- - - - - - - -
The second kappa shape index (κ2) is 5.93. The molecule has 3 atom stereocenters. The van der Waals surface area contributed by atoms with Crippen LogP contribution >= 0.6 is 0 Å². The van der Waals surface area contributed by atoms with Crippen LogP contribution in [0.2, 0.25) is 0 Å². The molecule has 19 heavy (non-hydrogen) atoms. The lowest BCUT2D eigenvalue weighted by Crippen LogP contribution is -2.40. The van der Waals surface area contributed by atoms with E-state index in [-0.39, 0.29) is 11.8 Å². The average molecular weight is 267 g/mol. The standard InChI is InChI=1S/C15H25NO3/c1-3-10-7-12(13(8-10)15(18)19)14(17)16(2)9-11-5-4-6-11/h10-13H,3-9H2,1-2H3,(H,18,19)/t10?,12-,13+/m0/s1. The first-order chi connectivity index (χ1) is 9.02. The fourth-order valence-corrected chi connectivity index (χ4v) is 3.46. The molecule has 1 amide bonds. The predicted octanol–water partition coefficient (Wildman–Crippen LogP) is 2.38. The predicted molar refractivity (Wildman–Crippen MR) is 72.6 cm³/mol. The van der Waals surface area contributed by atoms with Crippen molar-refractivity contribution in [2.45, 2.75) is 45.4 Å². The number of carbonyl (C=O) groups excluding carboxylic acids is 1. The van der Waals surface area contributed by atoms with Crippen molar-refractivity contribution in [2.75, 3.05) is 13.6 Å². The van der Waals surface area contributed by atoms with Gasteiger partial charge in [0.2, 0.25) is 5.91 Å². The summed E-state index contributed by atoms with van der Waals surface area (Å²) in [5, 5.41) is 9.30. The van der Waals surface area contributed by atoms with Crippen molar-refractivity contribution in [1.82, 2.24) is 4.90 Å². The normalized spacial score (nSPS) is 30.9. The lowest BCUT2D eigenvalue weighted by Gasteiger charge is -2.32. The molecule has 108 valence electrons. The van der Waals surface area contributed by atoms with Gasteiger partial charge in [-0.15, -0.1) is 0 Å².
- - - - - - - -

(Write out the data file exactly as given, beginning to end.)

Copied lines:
The second kappa shape index (κ2) is 5.93. The molecule has 3 atom stereocenters. The van der Waals surface area contributed by atoms with Crippen LogP contribution >= 0.6 is 0 Å². The van der Waals surface area contributed by atoms with Crippen LogP contribution in [0.2, 0.25) is 0 Å². The molecule has 19 heavy (non-hydrogen) atoms. The lowest BCUT2D eigenvalue weighted by Crippen LogP contribution is -2.40. The van der Waals surface area contributed by atoms with E-state index in [-0.39, 0.29) is 11.8 Å². The average molecular weight is 267 g/mol. The standard InChI is InChI=1S/C15H25NO3/c1-3-10-7-12(13(8-10)15(18)19)14(17)16(2)9-11-5-4-6-11/h10-13H,3-9H2,1-2H3,(H,18,19)/t10?,12-,13+/m0/s1. The first-order chi connectivity index (χ1) is 9.02. The fourth-order valence-corrected chi connectivity index (χ4v) is 3.46. The molecule has 1 amide bonds. The predicted octanol–water partition coefficient (Wildman–Crippen LogP) is 2.38. The predicted molar refractivity (Wildman–Crippen MR) is 72.6 cm³/mol. The van der Waals surface area contributed by atoms with Crippen molar-refractivity contribution in [2.45, 2.75) is 45.4 Å². The number of carbonyl (C=O) groups excluding carboxylic acids is 1. The van der Waals surface area contributed by atoms with Crippen molar-refractivity contribution in [2.75, 3.05) is 13.6 Å². The van der Waals surface area contributed by atoms with Gasteiger partial charge in [0.2, 0.25) is 5.91 Å². The summed E-state index contributed by atoms with van der Waals surface area (Å²) in [5, 5.41) is 9.30. The van der Waals surface area contributed by atoms with Crippen molar-refractivity contribution in [1.82, 2.24) is 4.90 Å². The normalized spacial score (nSPS) is 30.9. The lowest BCUT2D eigenvalue weighted by Gasteiger charge is -2.32. The molecule has 108 valence electrons. The van der Waals surface area contributed by atoms with Gasteiger partial charge in [-0.15, -0.1) is 0 Å².